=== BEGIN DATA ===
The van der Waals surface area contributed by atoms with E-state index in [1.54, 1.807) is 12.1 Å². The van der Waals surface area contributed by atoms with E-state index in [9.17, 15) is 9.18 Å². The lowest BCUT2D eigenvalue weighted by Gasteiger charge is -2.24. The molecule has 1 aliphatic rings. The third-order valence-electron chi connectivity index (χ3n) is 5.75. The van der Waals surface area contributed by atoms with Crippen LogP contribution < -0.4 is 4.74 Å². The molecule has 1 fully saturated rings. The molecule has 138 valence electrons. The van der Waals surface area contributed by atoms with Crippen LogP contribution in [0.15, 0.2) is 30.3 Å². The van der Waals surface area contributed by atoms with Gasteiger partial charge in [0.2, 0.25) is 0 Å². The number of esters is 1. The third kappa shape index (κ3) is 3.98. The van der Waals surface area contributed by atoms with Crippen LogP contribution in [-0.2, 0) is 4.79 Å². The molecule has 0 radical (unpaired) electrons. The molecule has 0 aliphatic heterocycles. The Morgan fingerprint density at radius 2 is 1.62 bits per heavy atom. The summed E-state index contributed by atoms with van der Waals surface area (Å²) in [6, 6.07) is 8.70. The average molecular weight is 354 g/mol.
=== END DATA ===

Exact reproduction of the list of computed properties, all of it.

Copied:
The van der Waals surface area contributed by atoms with E-state index in [1.54, 1.807) is 12.1 Å². The van der Waals surface area contributed by atoms with E-state index in [9.17, 15) is 9.18 Å². The lowest BCUT2D eigenvalue weighted by Gasteiger charge is -2.24. The molecule has 1 aliphatic rings. The third-order valence-electron chi connectivity index (χ3n) is 5.75. The van der Waals surface area contributed by atoms with Crippen LogP contribution < -0.4 is 4.74 Å². The molecule has 1 fully saturated rings. The molecule has 138 valence electrons. The van der Waals surface area contributed by atoms with Crippen LogP contribution in [0.15, 0.2) is 30.3 Å². The van der Waals surface area contributed by atoms with Gasteiger partial charge in [0.2, 0.25) is 0 Å². The number of esters is 1. The third kappa shape index (κ3) is 3.98. The van der Waals surface area contributed by atoms with Crippen LogP contribution in [-0.2, 0) is 4.79 Å². The molecule has 0 radical (unpaired) electrons. The molecule has 0 aliphatic heterocycles. The Morgan fingerprint density at radius 2 is 1.62 bits per heavy atom. The summed E-state index contributed by atoms with van der Waals surface area (Å²) in [6, 6.07) is 8.70. The average molecular weight is 354 g/mol.